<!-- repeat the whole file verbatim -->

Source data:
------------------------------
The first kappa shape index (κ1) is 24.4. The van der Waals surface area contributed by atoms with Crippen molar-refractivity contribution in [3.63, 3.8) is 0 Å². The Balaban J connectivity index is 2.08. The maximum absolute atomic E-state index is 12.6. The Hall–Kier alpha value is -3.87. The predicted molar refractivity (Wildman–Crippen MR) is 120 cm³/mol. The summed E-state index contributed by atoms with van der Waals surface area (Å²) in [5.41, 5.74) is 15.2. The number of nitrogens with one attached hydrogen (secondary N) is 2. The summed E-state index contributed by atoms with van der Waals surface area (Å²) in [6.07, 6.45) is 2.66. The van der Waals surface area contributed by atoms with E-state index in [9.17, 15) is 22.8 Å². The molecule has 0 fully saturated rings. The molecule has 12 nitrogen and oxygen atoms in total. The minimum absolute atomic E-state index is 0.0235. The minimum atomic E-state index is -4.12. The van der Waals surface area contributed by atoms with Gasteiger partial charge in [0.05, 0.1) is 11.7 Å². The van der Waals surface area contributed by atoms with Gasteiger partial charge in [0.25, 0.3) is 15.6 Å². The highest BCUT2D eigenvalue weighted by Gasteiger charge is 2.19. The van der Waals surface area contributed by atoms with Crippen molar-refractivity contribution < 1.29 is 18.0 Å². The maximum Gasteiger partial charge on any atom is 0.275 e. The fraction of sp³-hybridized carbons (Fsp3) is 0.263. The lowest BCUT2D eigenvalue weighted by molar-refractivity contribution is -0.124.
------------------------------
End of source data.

The first kappa shape index (κ1) is 24.4. The van der Waals surface area contributed by atoms with Crippen molar-refractivity contribution in [3.63, 3.8) is 0 Å². The Balaban J connectivity index is 2.08. The maximum absolute atomic E-state index is 12.6. The Hall–Kier alpha value is -3.87. The predicted molar refractivity (Wildman–Crippen MR) is 120 cm³/mol. The summed E-state index contributed by atoms with van der Waals surface area (Å²) in [5.41, 5.74) is 15.2. The number of nitrogens with one attached hydrogen (secondary N) is 2. The summed E-state index contributed by atoms with van der Waals surface area (Å²) in [6.07, 6.45) is 2.66. The van der Waals surface area contributed by atoms with E-state index in [9.17, 15) is 22.8 Å². The molecule has 0 fully saturated rings. The molecule has 12 nitrogen and oxygen atoms in total. The minimum absolute atomic E-state index is 0.0235. The minimum atomic E-state index is -4.12. The van der Waals surface area contributed by atoms with Gasteiger partial charge in [0.05, 0.1) is 11.7 Å². The van der Waals surface area contributed by atoms with Gasteiger partial charge in [0.25, 0.3) is 15.6 Å². The highest BCUT2D eigenvalue weighted by Gasteiger charge is 2.19. The van der Waals surface area contributed by atoms with Crippen molar-refractivity contribution < 1.29 is 18.0 Å². The maximum Gasteiger partial charge on any atom is 0.275 e. The fraction of sp³-hybridized carbons (Fsp3) is 0.263. The lowest BCUT2D eigenvalue weighted by molar-refractivity contribution is -0.124.